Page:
The enlisted noncommissioned officer (NCO) ranks are E1 to E9. E1 to E3 are the non rates: E1 is ether a Seaman Recruit, Fireman Recruit, Airman Recruit, or Constructionman Recruit; E2 is ether a Seaman Apprentice, Fireman Apprentice, Airman Apprentice, or Constructionman Apprentice, or Hospitalman Apprentice; and E3 is ether a Seaman, Fireman, Airman, or Constructionman , or Hospitalman. E4 to E6 are the Petty Officer ranks: E4 is a Third Class Petty Officer; E5 is a Second Class Petty Officer; and E6 is a First Class Petty Officer. E7 to E9 are the Chief Petty Officer ranks.
Although Chief Petty Officers are technically still considered Petty Officers, they are considered a separate community within the Navy, unlike NCO's (NonComs, noncommissioned officers) of other branches of service. In the other services, E-7 to E-9 are just higher ranks in the overall hierarchy of ranks. Their duties and responsibilities are greater and they receive the benefits of the higher rank but they are nothing special. However, Navy Chiefs have duties and responsibilities that are greater than those of senior NCO's of the other services. One of the major differences is that Chiefs are specifically tasked, in writing, with the duty of training Junior Officers (Ensign, Lieutenant Junior Grade, Lieutenant, and Lieutenant Commander), a duty not expected of senior NCO's in the Army, Marine Corps, and Air Force. The Navy recognizes Chiefs as a special group and allows them special privileges, such as separate berthing and dining facilities (where feasible) and separate uniforms. Many times, Chiefs even stand in for officers in certain assignments.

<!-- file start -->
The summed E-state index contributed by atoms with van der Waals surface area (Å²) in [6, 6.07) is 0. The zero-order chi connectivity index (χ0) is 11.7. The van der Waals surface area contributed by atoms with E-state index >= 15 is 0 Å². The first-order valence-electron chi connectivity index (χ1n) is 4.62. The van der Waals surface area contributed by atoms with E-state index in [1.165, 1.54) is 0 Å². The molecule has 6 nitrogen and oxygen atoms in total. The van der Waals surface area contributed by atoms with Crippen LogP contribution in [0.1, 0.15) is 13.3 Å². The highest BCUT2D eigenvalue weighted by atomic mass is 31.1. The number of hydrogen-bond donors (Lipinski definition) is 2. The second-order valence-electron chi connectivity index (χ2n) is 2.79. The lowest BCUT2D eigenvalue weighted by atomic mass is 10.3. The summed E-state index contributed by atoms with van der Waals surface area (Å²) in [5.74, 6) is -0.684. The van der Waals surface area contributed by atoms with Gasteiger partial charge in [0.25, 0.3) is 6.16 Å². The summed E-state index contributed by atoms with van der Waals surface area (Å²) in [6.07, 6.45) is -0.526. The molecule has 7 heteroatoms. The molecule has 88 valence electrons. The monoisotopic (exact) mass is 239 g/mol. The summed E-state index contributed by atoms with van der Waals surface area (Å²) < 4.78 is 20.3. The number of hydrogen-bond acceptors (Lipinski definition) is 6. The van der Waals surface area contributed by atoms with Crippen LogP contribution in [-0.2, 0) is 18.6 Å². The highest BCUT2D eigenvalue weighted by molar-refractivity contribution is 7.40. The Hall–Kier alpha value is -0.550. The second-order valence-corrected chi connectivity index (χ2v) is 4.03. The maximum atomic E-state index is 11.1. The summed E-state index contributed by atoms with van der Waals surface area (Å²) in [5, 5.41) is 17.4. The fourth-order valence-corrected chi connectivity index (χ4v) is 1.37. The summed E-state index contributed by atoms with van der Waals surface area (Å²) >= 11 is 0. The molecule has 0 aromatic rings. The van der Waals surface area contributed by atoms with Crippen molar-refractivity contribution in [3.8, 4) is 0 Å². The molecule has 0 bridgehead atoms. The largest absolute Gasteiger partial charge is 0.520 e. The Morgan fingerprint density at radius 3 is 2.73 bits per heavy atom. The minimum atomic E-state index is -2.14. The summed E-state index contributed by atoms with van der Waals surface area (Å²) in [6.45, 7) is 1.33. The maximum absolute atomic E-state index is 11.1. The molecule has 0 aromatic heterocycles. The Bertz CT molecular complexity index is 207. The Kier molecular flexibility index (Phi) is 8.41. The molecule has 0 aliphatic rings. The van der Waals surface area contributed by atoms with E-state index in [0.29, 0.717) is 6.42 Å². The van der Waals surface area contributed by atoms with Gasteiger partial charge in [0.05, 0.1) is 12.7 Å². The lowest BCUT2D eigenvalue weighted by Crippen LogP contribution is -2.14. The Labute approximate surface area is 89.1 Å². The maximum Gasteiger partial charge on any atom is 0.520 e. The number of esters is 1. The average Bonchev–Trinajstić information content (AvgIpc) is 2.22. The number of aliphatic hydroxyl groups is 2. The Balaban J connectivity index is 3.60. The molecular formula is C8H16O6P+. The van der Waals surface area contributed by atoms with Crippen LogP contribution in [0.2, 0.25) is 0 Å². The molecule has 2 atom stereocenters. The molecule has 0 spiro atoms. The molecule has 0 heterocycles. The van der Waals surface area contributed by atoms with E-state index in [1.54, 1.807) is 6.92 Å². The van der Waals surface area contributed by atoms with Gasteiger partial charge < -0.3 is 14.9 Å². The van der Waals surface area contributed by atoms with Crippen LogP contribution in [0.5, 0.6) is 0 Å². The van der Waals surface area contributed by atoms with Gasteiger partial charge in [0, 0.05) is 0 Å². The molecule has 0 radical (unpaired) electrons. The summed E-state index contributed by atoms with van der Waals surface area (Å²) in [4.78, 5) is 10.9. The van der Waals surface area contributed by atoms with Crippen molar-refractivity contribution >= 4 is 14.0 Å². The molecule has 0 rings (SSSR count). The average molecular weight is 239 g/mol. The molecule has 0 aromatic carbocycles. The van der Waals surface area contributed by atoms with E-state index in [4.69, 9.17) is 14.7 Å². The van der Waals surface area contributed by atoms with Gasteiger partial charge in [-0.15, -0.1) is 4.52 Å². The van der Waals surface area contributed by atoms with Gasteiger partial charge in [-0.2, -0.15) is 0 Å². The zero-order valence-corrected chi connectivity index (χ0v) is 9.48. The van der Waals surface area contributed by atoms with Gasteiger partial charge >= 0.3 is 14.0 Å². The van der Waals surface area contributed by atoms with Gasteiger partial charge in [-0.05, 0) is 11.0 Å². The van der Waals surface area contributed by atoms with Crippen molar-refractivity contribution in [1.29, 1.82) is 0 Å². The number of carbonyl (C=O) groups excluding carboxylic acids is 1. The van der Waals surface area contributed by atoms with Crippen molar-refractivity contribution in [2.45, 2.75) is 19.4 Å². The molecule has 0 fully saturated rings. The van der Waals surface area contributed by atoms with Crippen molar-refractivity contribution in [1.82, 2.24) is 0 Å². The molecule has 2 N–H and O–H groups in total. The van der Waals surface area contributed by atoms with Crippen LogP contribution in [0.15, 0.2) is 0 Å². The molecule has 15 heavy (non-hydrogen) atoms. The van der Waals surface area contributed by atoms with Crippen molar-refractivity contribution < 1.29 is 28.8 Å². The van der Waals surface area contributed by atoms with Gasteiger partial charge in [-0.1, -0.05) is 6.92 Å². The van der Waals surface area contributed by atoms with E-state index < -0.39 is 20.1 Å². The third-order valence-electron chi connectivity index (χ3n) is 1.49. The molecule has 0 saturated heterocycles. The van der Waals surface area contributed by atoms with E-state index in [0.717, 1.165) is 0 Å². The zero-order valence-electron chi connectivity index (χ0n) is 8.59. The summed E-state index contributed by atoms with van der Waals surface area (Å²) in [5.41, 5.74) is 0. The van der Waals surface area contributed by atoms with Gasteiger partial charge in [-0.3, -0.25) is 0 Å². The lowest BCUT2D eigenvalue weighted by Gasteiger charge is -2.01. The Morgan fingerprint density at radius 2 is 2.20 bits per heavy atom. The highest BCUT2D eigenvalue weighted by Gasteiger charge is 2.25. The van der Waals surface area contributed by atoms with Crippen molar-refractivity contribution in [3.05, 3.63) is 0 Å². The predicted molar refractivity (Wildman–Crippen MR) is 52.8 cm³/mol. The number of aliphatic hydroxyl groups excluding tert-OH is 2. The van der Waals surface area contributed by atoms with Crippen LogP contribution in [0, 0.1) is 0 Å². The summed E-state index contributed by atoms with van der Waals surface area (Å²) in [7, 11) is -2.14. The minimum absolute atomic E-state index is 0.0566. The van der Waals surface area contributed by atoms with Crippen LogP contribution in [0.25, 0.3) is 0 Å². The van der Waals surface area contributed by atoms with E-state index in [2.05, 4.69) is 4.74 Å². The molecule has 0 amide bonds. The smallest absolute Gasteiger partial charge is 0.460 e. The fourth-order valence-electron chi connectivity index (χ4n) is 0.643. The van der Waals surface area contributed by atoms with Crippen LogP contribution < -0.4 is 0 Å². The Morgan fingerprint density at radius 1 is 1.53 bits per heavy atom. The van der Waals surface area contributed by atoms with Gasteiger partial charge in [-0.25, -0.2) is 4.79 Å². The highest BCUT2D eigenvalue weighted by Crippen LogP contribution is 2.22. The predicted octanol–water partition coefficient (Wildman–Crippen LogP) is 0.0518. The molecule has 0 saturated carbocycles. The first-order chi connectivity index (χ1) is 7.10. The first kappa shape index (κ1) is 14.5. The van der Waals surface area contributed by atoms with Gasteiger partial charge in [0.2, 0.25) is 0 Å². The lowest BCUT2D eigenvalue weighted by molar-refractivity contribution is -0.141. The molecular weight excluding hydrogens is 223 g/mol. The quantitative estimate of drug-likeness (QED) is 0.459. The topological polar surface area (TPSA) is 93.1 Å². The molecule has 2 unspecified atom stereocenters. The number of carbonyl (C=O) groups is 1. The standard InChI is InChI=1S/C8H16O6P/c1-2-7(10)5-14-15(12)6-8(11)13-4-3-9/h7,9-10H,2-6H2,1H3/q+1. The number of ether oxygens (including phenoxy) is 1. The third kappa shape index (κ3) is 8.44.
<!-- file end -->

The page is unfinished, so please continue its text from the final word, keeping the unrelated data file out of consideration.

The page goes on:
The Chief is considered the backbone of the Navy. They are on the deck plates insuring the job gets done and that the orders of officers are carried out. When any sailor has a question of fellow sailors, petty officers, and even officers, the standard response is “Ask the Chief!”
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